Wild raccoons in Germany as a reservoir for zoonotic agents

  • Matthias StopeEmail author


The raccoon (Procyon lotor) was introduced to Germany from North America almost 200 years ago and has now spread throughout the entire country, including some urban habitats. Due to the increasing contact of wild animals with humans, the monitoring of raccoons is necessary for the identification of potentially human pathogenic organisms and in terms of public health. There are no published studies on zoonotic agents in wild raccoons for 5 of the 16 German federal states (Schleswig-Holstein, Lower Saxony, Saarland, Hamburg, Bremen). In the remaining 11 federal states, a total of 10 different pathogens were identified, belonging to the groups of viruses (canine distemper virus, hepatitis E virus), protozoa (Cryptosporidium, Neospora, Sarcocystis, Toxoplasma), parasitic worms (Alaria, Baylisascaris, Mesocestoides), and mites (Sarcoptes). Four other zoonotic pathogens have been tested (canine adenovirus 1, Enterocytozoon, Trichinella, Anaplasma) but no positive raccoons have been detected. The individual studies differ widely in geographical scope and number of animals tested, making it difficult to systematically monitor zoonotic pathogens in wild raccoons. In addition, a number of pathogens known from North America that use raccoons as intermediate or final hosts have not yet been examined in Germany. However, current data indicate that the pathogen spectrum of raccoons living wild in Germany differs significantly from that of North American raccoons. Since a potential danger by zoonotic pathogens has to be assumed, further and above all, systematic studies on wild raccoons should be accomplished.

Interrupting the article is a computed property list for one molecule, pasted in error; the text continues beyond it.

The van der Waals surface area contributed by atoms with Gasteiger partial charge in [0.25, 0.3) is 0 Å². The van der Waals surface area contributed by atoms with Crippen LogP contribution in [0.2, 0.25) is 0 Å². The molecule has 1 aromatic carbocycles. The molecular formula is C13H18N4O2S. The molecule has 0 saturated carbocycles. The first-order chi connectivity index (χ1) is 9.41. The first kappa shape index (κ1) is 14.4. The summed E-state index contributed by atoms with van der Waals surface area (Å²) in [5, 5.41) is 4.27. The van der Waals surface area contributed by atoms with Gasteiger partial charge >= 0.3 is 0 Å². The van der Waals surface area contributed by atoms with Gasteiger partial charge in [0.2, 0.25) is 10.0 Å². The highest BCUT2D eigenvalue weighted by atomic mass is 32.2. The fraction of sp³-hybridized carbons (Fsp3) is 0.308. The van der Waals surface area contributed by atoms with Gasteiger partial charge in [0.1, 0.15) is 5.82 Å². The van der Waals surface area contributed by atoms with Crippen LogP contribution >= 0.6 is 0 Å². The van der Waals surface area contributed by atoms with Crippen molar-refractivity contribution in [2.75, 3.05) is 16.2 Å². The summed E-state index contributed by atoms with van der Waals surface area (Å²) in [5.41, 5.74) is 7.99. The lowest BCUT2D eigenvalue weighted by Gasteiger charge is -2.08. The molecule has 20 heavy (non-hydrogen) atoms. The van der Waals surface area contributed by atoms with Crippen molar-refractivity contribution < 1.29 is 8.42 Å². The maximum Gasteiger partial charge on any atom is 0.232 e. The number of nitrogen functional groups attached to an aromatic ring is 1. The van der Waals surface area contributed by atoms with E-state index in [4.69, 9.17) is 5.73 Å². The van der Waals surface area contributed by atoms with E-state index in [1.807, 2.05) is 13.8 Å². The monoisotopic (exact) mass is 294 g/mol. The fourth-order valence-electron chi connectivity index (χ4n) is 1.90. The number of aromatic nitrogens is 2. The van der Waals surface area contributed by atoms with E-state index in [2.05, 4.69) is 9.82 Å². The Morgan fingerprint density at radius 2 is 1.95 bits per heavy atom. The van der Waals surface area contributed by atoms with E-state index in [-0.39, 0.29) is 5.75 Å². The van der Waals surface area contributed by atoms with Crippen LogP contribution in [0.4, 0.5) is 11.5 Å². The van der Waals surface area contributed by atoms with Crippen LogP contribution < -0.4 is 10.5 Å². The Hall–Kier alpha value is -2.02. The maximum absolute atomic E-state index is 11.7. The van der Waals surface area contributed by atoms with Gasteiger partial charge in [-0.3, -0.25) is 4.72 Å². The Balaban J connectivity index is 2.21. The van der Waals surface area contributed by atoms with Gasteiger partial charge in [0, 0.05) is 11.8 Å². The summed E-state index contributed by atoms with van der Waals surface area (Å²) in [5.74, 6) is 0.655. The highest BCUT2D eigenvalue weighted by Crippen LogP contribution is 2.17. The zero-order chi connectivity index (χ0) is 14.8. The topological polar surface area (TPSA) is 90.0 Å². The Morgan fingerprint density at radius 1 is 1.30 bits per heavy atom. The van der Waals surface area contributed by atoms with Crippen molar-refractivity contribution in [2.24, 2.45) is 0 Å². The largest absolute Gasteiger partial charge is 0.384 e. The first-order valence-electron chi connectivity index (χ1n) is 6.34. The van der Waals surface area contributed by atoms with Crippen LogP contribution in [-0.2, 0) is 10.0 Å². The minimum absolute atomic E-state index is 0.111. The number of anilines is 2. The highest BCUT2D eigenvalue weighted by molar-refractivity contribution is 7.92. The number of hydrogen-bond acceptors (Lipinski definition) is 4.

Wild biology Raccoon Zoonosis Human pathogens 



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Copyright information

© Springer-Verlag GmbH Germany, part of Springer Nature 2019

Authors and Affiliations

  1. 1.Molecular Biology Research LaboratoryErnst-Moritz-Arndt University of GreifswaldGreifswaldGermany

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